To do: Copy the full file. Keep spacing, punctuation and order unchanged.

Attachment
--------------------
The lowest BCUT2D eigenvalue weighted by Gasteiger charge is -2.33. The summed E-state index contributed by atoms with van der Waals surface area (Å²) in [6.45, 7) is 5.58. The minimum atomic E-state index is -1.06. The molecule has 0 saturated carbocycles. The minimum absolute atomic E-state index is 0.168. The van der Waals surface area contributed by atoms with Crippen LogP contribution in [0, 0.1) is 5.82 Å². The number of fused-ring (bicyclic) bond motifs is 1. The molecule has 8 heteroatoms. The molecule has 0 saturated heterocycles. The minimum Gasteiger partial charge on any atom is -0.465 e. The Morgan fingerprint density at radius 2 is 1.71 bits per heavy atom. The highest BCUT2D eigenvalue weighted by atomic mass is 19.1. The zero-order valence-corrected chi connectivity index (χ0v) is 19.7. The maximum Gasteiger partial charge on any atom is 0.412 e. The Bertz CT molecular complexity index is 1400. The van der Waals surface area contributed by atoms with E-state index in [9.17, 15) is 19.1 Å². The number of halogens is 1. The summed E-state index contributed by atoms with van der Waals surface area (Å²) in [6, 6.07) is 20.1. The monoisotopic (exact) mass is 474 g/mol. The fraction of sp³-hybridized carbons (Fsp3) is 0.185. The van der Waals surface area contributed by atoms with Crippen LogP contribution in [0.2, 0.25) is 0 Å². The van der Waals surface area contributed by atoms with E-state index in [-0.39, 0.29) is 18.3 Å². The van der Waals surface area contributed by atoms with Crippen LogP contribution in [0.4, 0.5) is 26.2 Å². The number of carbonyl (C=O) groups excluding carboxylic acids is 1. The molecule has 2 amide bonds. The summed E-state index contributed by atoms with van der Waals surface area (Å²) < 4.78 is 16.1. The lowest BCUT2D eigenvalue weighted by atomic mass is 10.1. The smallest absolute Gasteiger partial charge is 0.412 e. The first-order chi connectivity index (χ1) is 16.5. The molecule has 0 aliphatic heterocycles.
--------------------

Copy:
The lowest BCUT2D eigenvalue weighted by Gasteiger charge is -2.33. The summed E-state index contributed by atoms with van der Waals surface area (Å²) in [6.45, 7) is 5.58. The minimum atomic E-state index is -1.06. The molecule has 0 saturated carbocycles. The minimum absolute atomic E-state index is 0.168. The van der Waals surface area contributed by atoms with Crippen LogP contribution in [0, 0.1) is 5.82 Å². The number of fused-ring (bicyclic) bond motifs is 1. The molecule has 8 heteroatoms. The molecule has 0 saturated heterocycles. The minimum Gasteiger partial charge on any atom is -0.465 e. The Morgan fingerprint density at radius 2 is 1.71 bits per heavy atom. The highest BCUT2D eigenvalue weighted by atomic mass is 19.1. The zero-order valence-corrected chi connectivity index (χ0v) is 19.7. The maximum Gasteiger partial charge on any atom is 0.412 e. The Bertz CT molecular complexity index is 1400. The van der Waals surface area contributed by atoms with E-state index in [9.17, 15) is 19.1 Å². The number of halogens is 1. The summed E-state index contributed by atoms with van der Waals surface area (Å²) in [6, 6.07) is 20.1. The monoisotopic (exact) mass is 474 g/mol. The fraction of sp³-hybridized carbons (Fsp3) is 0.185. The van der Waals surface area contributed by atoms with Crippen LogP contribution in [0.2, 0.25) is 0 Å². The van der Waals surface area contributed by atoms with E-state index in [-0.39, 0.29) is 18.3 Å². The van der Waals surface area contributed by atoms with Crippen LogP contribution in [0.4, 0.5) is 26.2 Å². The number of carbonyl (C=O) groups excluding carboxylic acids is 1. The molecule has 2 amide bonds. The summed E-state index contributed by atoms with van der Waals surface area (Å²) < 4.78 is 16.1. The lowest BCUT2D eigenvalue weighted by atomic mass is 10.1. The smallest absolute Gasteiger partial charge is 0.412 e. The first-order chi connectivity index (χ1) is 16.5. The molecule has 0 aliphatic heterocycles.